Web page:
Quilt No.775PB - Tricia Bowdler

Tricia Bowdler
Owner: 
Tricia Bowdler
Location: 
ACT
Maker
Maker: 
Alice Layden or Phyllis King
Made in
AUSTRALIA VIC
Date: 
1941 - 1970
Description: 
Reversible quilt made of squares and rectangles of mostly wool suiting and some heavy cotton. The borders are of joined brocade. There is no padding.
1600 x 1220mm
History: 

The quilt was probably made by Alice Esther Layden and, if not, by her daughter Phyllis (King) in Victoria probably post war.
"The quilt was discovered in a dilapidared old 'back yard' caravan at Langwarrin on the Mornington peninsular by Paul King [grandson or son of the maker] and my sister Wendy Drowley. They were searching through old clothes to save them for an amateur theatre company when the quilt was 'discovered'. ��...luckily my sister knows of my involvement and love of quilts and it was saved. Apparently, a couple of others were thrown out as they had been completely destroyed by the rats and possums! Mind you they had a good 'feed' on my wagga as well. But after careful dry cleaning it has come up beautifully and the holes and nibble are a testimony to a long and useful life."
[Tricia Bowdler 14.12.2000

Story: 

"Alice Esther Layden was born 14 October 1885 in Yorkshire, England and died in Sydney on 18 March 1974, aged 88 years.
Her parents were Sarah Ann Thorpe (an upstairs maid, born 9 April 1868 in Derbyshire) and William Layden (a coal miner, born 16 July 1864, also in Derbyshire).
In 1888 she sailed to Australia with her parents and younger sister, Norah (born 1887) where they settled in a small cottage at Scarborough in Bulli Shire, NSW.
Her parents had eleven more children after arriving in Australia - three sons and eight daughters - William (1899), Alfred (1908),Edward (1912) and Clara (1890), Hannah (1892), Hattie (1894). Annie (1897), Isabel (1901), Emily (1904), Gladys (1905) and Sarah (1910) - to bring the number of offspring to 13����
In 1908 Alice Lester Layden married George Silas Casey (born 7 April 1880), when she was 23 and they lived in a number of Sydney suburbs until they eventually moved to Penshurst, a suburb to the south of Sydney.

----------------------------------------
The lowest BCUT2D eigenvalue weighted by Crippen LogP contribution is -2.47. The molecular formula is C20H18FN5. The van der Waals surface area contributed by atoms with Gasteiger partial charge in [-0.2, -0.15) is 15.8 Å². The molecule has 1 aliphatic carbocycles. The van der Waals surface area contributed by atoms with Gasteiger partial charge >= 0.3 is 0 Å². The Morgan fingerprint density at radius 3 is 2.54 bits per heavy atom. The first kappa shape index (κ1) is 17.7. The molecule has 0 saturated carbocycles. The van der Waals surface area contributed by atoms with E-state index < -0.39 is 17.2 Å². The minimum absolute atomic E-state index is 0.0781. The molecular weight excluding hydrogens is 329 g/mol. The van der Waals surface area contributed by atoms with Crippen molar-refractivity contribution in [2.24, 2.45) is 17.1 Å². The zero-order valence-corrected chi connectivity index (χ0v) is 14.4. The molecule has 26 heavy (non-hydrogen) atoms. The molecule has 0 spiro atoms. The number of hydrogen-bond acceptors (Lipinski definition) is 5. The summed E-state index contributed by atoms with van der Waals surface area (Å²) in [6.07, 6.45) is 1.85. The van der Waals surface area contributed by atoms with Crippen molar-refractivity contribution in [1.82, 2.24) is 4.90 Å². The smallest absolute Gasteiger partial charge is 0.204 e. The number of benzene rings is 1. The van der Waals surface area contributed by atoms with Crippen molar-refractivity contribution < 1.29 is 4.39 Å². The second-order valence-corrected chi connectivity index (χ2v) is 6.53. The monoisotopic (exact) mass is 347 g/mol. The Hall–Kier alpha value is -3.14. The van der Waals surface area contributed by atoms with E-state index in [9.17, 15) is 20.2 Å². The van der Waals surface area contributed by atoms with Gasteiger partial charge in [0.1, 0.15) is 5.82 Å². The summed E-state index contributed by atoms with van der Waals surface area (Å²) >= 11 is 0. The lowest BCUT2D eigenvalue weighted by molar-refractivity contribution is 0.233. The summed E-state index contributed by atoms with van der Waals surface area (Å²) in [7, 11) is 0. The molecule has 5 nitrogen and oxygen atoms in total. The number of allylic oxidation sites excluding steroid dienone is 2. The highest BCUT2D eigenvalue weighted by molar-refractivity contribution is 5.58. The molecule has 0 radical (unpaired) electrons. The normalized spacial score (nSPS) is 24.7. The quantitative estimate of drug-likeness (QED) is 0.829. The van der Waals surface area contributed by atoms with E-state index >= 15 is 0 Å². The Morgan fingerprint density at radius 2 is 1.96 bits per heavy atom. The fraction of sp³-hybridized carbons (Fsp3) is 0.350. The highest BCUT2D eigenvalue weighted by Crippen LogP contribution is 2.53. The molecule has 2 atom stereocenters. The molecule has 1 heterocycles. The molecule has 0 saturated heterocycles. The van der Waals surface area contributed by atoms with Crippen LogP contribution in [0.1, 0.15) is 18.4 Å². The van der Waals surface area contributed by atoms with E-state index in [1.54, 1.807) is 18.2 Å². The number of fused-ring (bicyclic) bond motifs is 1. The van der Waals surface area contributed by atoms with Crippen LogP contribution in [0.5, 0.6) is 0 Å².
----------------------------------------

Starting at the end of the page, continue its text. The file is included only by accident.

They had one daughter when they lived in Moore Park - Phyllis Marjory - who was born 23 February 1910. Although Phyllis was an only child she had four children of her own (Ronald, Paul, Fay and Simon) by Percy James King (born Sydney 1888), who she married in 1946.
In the mid 1950s Phyllis and Percy, together with the three youngest of her four children (Ronald had migrated to Canada by this time), moved to Victoria in a metal caravan in which they lived for a brief period at Chelsea Caravan Park before moving to a 3/4 acre block of land at Langwarrin, three miles east of Frankston. Purchased for 1000 pounds, the land became the eventual home of the family, who lived in a number of outbuildings without running water, electricity or sewerage until the early 1960s. They were pioneers in what was (at the time) bushland, until the outlying areas of Frankston spread to a new suburb, Karingal, and then on to Langwarrin.
Phyllis was widowed in 1964 and in 1974, after her mother's death, she went back to Sydney to settle the estate, returning to Langwarrin with her mother's belongings and furniture. She stored some of the clothing and other items in the old caravan and it was here that the quilt was discovered after Phyllis's death in July 2000.
While living in Melbourne, at a number of places, including George Street, Fitzroy, Phyllis worked as a dress maker in Richmond and Collingwood and eventually dressmaking was her main means of employment at Langwarrin, where she had a large clientele eager to acquire stylish quality clothing.
It is not clear who actually made the quilt, although as it was found in the caravan it is likely that Alice was the maker. However, depending upon its date of creation, it could be that Phyllis produced it."
[Paul R. King (son)]

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